- Slides: 31
Patents 101 IM 350 © 2012, 2013, 2014, 2015 Ed Lamoureux/Steve Baron
I am here and answering A. B. True False
The duration/term of a US patents is: A. B. C. D. 70 years from the date of filing. Life of the inventor plus 70 years 50 years from the date of filing. 20 years from the date of filing.
Software patents are which type of patent? A. B. C. D. Design Plant Utility None of the above.
One cannot patent which of the following? A. B. C. D. Ideas Certain nuclear technologies Nature All of the above
Which principle underlies the definitional requirement that patents be “new. ” A. B. C. D. Cannot be refinements of patented items. First to invent. First to file. Not disclosed previous to the patent grant.
The “useful” definitional requirement implies that A. B. C. D. The plans submitted in the application must indicate how the invention will solve an important problem. The invention has to “work” as proposed. The application must be an extension and improvement of previously available technology. There’s a demonstrable market for the invention.
The US patent system now recognizes A. B. C. D. “first to invent” as the standard. that our system is no longer in line with international standards. “first to register” as the standard. None of the above.
Basic patent rights include: A. B. C. D. The right to profit from the invention. The right to block foreign imports of like inventions. The right to protect details about the invention from the public All of the above.
A patented shopping cart on a web page is an example of A. B. C. D. A business method patent. A utility patent. A business process patent. All of the above.
And now, for something new, useful and not obvious ◦ The licensing system is broken (Priceline founder Jay Walker on a no-fault licensing system) ◦ 5 of the most absurd patents in the US (breaking the set) ◦ The belief that our patent system is broken is patently false (former director of the US Patent Office) [an argument against taking the system apart IF doing that weakens patent protection for inventions).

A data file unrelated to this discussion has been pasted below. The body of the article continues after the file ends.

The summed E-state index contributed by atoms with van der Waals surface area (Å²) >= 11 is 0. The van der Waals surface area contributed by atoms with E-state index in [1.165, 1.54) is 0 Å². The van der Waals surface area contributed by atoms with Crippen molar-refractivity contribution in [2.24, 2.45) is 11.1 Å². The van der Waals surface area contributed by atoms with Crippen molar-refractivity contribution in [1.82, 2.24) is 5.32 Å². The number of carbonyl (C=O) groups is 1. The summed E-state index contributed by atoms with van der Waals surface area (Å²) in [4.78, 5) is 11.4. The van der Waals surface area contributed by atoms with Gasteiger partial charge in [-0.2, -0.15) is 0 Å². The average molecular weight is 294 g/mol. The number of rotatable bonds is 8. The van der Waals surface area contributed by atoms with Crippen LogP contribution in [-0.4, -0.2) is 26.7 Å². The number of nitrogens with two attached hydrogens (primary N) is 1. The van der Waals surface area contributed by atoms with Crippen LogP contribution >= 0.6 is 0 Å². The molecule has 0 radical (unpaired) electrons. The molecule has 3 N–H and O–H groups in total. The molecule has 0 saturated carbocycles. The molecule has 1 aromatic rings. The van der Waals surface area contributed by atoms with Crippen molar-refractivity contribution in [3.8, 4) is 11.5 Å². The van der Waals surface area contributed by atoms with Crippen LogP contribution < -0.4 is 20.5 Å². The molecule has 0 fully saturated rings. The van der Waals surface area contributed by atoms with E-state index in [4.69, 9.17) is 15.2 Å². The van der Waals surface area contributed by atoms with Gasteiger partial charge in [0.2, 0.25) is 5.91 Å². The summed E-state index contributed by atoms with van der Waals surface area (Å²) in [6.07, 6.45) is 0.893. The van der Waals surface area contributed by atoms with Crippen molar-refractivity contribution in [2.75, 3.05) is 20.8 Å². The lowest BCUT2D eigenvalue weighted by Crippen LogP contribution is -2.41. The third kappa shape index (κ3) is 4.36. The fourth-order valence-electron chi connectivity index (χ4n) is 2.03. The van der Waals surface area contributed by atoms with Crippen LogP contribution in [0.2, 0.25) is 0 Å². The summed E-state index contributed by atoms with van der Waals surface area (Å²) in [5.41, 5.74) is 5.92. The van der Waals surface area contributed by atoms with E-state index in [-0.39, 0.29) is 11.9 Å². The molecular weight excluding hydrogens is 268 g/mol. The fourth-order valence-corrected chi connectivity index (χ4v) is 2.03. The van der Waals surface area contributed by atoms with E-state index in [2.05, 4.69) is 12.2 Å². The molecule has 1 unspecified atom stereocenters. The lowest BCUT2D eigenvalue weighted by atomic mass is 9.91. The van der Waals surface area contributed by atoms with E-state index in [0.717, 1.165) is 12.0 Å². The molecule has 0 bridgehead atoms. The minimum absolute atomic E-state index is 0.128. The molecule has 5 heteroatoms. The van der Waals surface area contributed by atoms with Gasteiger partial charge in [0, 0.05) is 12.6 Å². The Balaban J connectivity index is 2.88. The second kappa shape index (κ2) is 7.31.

Patent Complexities Special court: Court of Appeals for the Federal Circuit Court Special lawyers and certification Large DC bureaucracy, though many claim that the principle problem is that the office is overwhelmed. ◦ In 2007 there were 4, 000 examiners, 332, 000 applications ◦ In 2007 the office started a program of allowing some outside comments during the process (can the web help? ) During the “change-over” to digital, the office probably made loads of mistakes, esp. by giving out patents on processes that were not yet understood (many of these were formative digital technologies). ◦ EFF’s Patent Busting Project
What is a Patent? A U. S. patent for an invention is the grant of a property right to the inventor(s), issued by the U. S. Patent and Trademark Office. The right conferred by the patent grant is, in the language of the statute and of the grant itself, “the right to exclude others from making, using, offering for sale, or selling” the invention in the United States or “importing” the invention into the United States. To get a U. S. patent, an application must be filed in the U. S. Patent and Trademark Office.
What Law Governs Patents? The first patent law was enacted in 1790. The patent laws underwent a general revision that was enacted July 19, 1952, and that came into effect January 1, 1953. It is codified in Title 35, United States Code. Additionally, on November 29, 1999, Congress enacted the American Inventors Protection Act of 1999 (AIPA), further revised the patent laws. The America Invents revision in 2011 became effective by 2013.
What Can Be Patented? Any person who “invents or discovers any new and useful process, machine, manufacture, or composition of matter, or any new and useful improvement thereof, may obtain a patent, ” subject to the conditions and requirements of the law. May include: ◦ Improvements to known technologies ◦ New combinations of known technologies ◦ New uses of known technologies These classes of subject matter taken together include practically everything that is made by man and the processes for making the products.
What Cannot Be Patented? Inventions useful solely in the utilization of special nuclear material or atomic energy for atomic weapons. The laws of nature, physical phenomena, and abstract ideas are not patentable subject matter. A mere idea or suggestion.
Conditions For Obtaining A Patent Novelty The patent law specifies that the subject matter must be “useful. ” ◦ the subject matter has a useful purpose and also includes operability ◦ E. g. , a machine which will not operate to perform the intended purpose would not be called useful, and therefore would not be granted a patent. In order for an invention to be patentable, it must be new as defined in the patent law.
Conditions For Obtaining A Patent Novelty An invention cannot be patented if: “(a) the invention was known or used by others in this country, or patented or described in a printed publication in this or a foreign country, before the invention thereof by the applicant for patent, ” or “(b) the invention was patented or described in a printed publication in this or a foreign country or in public use or on sale in this country more than one year prior to the application for patent in the United States. . . ”